Pain was the outcome measure common to all the studies, with an overall significant decrement in all groups receiving psychoeducation. A recent review [19] regarding the use of psychotherapy for physical pain in patients with FM found that CBT and imagery were the most commonly used approaches. Although improvements on physical pain were reported on all studies, results were not lasting and/or significant. In concurrence, this review found that CBT techniques are a common element in psychoeducational programs, probably due to evidence of its effectiveness, particularly in pain relief, improvement of health related quality of life, and reducing negative mood, disability, and fatigue [27]. In addition to pain, the studies also reported improvements in other physical symptoms such as fatigue, stiffness, and sleep quality. Emotional status was also benefited, as the results regarding depression, anxiety, stress, and cognitive impairment suggest. Also, daily functioning, health perception, social activity, and quality of life improved. In line with previous evidence [25], this research found that most of the considered studies reported positive results on patients’ condition, suggesting that an interdisciplinary intervention containing psychoeducation is a promising strategy in the patient-specialist management of FM. Regrettably, given the diversity of content in the psychoeducational programs, the outcome variables and their assessment instruments, an absolute effect to corroborate the effectiveness of psychoeducation to improve the clinical status of patients with FM could not be estimated.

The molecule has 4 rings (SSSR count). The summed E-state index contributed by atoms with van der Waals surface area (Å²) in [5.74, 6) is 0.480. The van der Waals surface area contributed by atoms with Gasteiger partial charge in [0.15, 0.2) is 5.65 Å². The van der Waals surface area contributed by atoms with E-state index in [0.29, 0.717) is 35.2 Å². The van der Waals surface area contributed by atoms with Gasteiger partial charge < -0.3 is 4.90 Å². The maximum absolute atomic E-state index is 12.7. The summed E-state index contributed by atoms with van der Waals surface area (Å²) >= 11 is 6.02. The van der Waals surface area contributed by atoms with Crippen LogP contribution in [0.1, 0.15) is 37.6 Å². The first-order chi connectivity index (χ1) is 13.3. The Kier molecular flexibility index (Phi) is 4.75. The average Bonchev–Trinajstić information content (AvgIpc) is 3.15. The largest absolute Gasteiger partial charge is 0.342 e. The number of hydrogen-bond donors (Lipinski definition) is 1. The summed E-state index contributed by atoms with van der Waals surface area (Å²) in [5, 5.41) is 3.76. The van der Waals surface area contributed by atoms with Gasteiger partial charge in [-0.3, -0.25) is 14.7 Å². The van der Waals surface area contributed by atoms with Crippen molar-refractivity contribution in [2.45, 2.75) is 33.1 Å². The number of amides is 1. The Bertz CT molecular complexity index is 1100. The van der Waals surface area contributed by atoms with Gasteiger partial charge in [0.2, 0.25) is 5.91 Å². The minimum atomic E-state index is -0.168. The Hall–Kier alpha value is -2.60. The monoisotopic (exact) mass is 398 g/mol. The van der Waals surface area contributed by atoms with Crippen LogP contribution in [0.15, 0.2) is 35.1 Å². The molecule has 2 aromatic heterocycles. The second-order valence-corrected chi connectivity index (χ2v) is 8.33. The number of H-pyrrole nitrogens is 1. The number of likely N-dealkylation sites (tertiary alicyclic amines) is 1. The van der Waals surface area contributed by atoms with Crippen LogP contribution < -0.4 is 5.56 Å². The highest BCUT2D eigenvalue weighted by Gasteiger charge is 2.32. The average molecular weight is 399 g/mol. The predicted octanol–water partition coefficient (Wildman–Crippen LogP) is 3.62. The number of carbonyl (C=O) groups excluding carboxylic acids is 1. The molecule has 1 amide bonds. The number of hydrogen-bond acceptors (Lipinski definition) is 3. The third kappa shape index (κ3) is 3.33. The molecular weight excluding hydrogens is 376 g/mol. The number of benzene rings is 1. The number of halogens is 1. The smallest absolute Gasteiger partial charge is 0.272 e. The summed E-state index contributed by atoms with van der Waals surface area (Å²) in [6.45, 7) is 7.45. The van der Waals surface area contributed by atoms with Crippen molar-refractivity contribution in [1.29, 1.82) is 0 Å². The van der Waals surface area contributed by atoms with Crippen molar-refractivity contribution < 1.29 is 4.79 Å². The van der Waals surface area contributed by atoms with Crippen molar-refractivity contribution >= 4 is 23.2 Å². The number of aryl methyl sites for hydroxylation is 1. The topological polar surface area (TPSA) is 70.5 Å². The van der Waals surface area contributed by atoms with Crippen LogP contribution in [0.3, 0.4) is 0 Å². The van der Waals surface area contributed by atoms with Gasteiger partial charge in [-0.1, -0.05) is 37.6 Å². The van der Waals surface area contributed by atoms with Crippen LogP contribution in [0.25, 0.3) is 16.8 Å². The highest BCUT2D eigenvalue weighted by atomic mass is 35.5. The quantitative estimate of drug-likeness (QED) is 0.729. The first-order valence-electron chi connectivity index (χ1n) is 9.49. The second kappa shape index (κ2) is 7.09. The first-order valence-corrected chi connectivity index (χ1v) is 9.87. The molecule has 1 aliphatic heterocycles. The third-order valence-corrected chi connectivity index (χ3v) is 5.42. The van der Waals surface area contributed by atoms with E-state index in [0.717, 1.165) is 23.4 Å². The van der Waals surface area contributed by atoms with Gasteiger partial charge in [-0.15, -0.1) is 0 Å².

Psychoeducation, having emerged from the mental health field, has progressively extended as a complementary treatment for illnesses that, due to their chronicity and/or the severity of the symptoms, require the patients’ involvement in long term. This review presented studies regarding psychoeducational programs specifically designed for patient with FM. Although the only author performed the bibliographical search, data collection and analyses, and that may be a source of bias, the procedure can be replicated following the steps presented in the method section. Moreover, in order to favor objectivity, the quality of the studies was assessed by two independent raters. One difficulty when searching for psychoeducational programs is that there is no homogeneity regarding their content, and even some programs covering only the educational or the therapeutic dimension are wrongly named psychoeducation.